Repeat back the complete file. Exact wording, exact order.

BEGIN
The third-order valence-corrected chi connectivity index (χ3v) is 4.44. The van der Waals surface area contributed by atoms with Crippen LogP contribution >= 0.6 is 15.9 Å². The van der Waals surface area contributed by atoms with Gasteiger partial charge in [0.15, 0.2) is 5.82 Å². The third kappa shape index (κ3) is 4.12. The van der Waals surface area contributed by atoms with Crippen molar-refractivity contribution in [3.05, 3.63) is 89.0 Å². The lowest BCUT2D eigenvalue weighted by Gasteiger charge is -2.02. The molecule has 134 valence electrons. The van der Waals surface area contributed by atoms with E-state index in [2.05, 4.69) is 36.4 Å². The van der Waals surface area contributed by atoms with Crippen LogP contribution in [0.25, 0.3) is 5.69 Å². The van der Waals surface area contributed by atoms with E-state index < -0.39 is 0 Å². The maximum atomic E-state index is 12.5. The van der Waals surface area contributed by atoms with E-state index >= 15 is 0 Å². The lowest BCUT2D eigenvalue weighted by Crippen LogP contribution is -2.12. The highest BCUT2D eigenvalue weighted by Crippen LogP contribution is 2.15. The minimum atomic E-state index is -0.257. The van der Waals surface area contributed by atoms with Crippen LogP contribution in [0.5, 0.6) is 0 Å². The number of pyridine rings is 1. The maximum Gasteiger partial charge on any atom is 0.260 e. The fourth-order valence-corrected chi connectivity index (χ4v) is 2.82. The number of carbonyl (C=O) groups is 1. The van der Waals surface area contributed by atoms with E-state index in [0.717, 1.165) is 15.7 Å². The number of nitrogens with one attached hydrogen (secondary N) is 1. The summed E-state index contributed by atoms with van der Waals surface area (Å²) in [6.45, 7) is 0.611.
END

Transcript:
The third-order valence-corrected chi connectivity index (χ3v) is 4.44. The van der Waals surface area contributed by atoms with Crippen LogP contribution >= 0.6 is 15.9 Å². The van der Waals surface area contributed by atoms with Gasteiger partial charge in [0.15, 0.2) is 5.82 Å². The third kappa shape index (κ3) is 4.12. The van der Waals surface area contributed by atoms with Crippen molar-refractivity contribution in [3.05, 3.63) is 89.0 Å². The lowest BCUT2D eigenvalue weighted by Gasteiger charge is -2.02. The molecule has 134 valence electrons. The van der Waals surface area contributed by atoms with E-state index in [2.05, 4.69) is 36.4 Å². The van der Waals surface area contributed by atoms with Crippen LogP contribution in [0.25, 0.3) is 5.69 Å². The van der Waals surface area contributed by atoms with E-state index < -0.39 is 0 Å². The maximum atomic E-state index is 12.5. The van der Waals surface area contributed by atoms with E-state index >= 15 is 0 Å². The lowest BCUT2D eigenvalue weighted by Crippen LogP contribution is -2.12. The highest BCUT2D eigenvalue weighted by Crippen LogP contribution is 2.15. The minimum atomic E-state index is -0.257. The van der Waals surface area contributed by atoms with Crippen LogP contribution in [0.5, 0.6) is 0 Å². The number of pyridine rings is 1. The maximum Gasteiger partial charge on any atom is 0.260 e. The fourth-order valence-corrected chi connectivity index (χ4v) is 2.82. The number of carbonyl (C=O) groups is 1. The van der Waals surface area contributed by atoms with E-state index in [0.717, 1.165) is 15.7 Å². The number of nitrogens with one attached hydrogen (secondary N) is 1. The summed E-state index contributed by atoms with van der Waals surface area (Å²) in [6.45, 7) is 0.611.